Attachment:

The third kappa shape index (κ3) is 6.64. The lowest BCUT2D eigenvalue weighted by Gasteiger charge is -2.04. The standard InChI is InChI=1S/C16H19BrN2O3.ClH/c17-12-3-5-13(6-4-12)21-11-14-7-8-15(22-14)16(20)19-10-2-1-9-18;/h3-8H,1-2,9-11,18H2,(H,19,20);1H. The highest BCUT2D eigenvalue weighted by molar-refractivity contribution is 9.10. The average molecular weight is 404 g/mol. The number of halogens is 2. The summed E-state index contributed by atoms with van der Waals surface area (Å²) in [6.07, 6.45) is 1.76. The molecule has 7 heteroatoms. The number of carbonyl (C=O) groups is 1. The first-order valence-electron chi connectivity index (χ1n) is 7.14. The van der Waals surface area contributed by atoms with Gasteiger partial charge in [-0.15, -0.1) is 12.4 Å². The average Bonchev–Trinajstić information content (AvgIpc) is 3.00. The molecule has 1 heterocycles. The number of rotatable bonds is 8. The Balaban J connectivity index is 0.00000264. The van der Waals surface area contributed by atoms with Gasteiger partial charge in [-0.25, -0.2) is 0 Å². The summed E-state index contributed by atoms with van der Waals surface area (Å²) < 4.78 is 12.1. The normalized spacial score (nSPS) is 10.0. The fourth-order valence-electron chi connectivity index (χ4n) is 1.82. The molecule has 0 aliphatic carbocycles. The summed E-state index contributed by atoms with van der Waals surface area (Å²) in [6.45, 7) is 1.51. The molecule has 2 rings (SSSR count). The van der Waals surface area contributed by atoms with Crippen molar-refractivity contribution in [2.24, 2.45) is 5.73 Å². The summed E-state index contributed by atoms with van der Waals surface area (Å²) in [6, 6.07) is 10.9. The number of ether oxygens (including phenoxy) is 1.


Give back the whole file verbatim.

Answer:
The third kappa shape index (κ3) is 6.64. The lowest BCUT2D eigenvalue weighted by Gasteiger charge is -2.04. The standard InChI is InChI=1S/C16H19BrN2O3.ClH/c17-12-3-5-13(6-4-12)21-11-14-7-8-15(22-14)16(20)19-10-2-1-9-18;/h3-8H,1-2,9-11,18H2,(H,19,20);1H. The highest BCUT2D eigenvalue weighted by molar-refractivity contribution is 9.10. The average molecular weight is 404 g/mol. The number of halogens is 2. The summed E-state index contributed by atoms with van der Waals surface area (Å²) in [6.07, 6.45) is 1.76. The molecule has 7 heteroatoms. The number of carbonyl (C=O) groups is 1. The first-order valence-electron chi connectivity index (χ1n) is 7.14. The van der Waals surface area contributed by atoms with Gasteiger partial charge in [-0.15, -0.1) is 12.4 Å². The average Bonchev–Trinajstić information content (AvgIpc) is 3.00. The molecule has 1 heterocycles. The number of rotatable bonds is 8. The Balaban J connectivity index is 0.00000264. The van der Waals surface area contributed by atoms with Gasteiger partial charge in [-0.25, -0.2) is 0 Å². The summed E-state index contributed by atoms with van der Waals surface area (Å²) < 4.78 is 12.1. The normalized spacial score (nSPS) is 10.0. The fourth-order valence-electron chi connectivity index (χ4n) is 1.82. The molecule has 0 aliphatic carbocycles. The summed E-state index contributed by atoms with van der Waals surface area (Å²) in [6.45, 7) is 1.51. The molecule has 2 rings (SSSR count). The van der Waals surface area contributed by atoms with Crippen molar-refractivity contribution in [2.24, 2.45) is 5.73 Å². The summed E-state index contributed by atoms with van der Waals surface area (Å²) in [6, 6.07) is 10.9. The number of ether oxygens (including phenoxy) is 1.